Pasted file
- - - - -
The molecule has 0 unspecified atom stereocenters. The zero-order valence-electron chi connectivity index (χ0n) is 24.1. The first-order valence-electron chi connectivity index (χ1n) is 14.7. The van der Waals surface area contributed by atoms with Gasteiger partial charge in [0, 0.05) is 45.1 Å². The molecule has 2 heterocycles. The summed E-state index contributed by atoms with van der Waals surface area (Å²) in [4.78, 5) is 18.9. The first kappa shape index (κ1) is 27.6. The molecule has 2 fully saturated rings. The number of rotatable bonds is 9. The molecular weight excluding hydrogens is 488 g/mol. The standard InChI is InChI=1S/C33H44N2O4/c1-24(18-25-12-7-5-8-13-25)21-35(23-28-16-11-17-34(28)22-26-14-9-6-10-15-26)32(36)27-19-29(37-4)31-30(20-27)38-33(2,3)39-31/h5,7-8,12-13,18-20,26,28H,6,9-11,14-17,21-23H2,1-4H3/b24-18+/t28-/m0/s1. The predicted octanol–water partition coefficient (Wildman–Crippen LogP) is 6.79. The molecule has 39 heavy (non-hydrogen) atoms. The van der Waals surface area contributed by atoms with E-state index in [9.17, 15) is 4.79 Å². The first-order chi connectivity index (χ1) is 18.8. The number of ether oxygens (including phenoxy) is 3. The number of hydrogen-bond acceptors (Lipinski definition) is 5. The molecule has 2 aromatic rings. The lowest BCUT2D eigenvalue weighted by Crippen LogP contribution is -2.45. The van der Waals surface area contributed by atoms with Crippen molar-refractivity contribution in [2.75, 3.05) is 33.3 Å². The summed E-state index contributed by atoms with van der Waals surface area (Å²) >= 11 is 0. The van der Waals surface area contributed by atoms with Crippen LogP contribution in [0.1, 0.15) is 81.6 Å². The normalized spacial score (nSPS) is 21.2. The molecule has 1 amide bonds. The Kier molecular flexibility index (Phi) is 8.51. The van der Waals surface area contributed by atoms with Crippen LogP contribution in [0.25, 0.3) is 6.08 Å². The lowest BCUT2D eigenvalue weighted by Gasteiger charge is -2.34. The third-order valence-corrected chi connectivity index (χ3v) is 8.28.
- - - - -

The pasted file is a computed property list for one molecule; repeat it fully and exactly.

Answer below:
The molecule has 0 unspecified atom stereocenters. The zero-order valence-electron chi connectivity index (χ0n) is 24.1. The first-order valence-electron chi connectivity index (χ1n) is 14.7. The van der Waals surface area contributed by atoms with Gasteiger partial charge in [0, 0.05) is 45.1 Å². The molecule has 2 heterocycles. The summed E-state index contributed by atoms with van der Waals surface area (Å²) in [4.78, 5) is 18.9. The first kappa shape index (κ1) is 27.6. The molecule has 2 fully saturated rings. The number of rotatable bonds is 9. The molecular weight excluding hydrogens is 488 g/mol. The standard InChI is InChI=1S/C33H44N2O4/c1-24(18-25-12-7-5-8-13-25)21-35(23-28-16-11-17-34(28)22-26-14-9-6-10-15-26)32(36)27-19-29(37-4)31-30(20-27)38-33(2,3)39-31/h5,7-8,12-13,18-20,26,28H,6,9-11,14-17,21-23H2,1-4H3/b24-18+/t28-/m0/s1. The predicted octanol–water partition coefficient (Wildman–Crippen LogP) is 6.79. The molecule has 39 heavy (non-hydrogen) atoms. The van der Waals surface area contributed by atoms with E-state index in [9.17, 15) is 4.79 Å². The first-order chi connectivity index (χ1) is 18.8. The number of ether oxygens (including phenoxy) is 3. The number of hydrogen-bond acceptors (Lipinski definition) is 5. The molecule has 2 aromatic rings. The lowest BCUT2D eigenvalue weighted by Crippen LogP contribution is -2.45. The van der Waals surface area contributed by atoms with Crippen molar-refractivity contribution in [2.75, 3.05) is 33.3 Å². The summed E-state index contributed by atoms with van der Waals surface area (Å²) >= 11 is 0. The van der Waals surface area contributed by atoms with Crippen LogP contribution in [0.1, 0.15) is 81.6 Å². The normalized spacial score (nSPS) is 21.2. The molecule has 1 amide bonds. The Kier molecular flexibility index (Phi) is 8.51. The van der Waals surface area contributed by atoms with Crippen LogP contribution in [0.25, 0.3) is 6.08 Å². The lowest BCUT2D eigenvalue weighted by Gasteiger charge is -2.34. The third-order valence-corrected chi connectivity index (χ3v) is 8.28.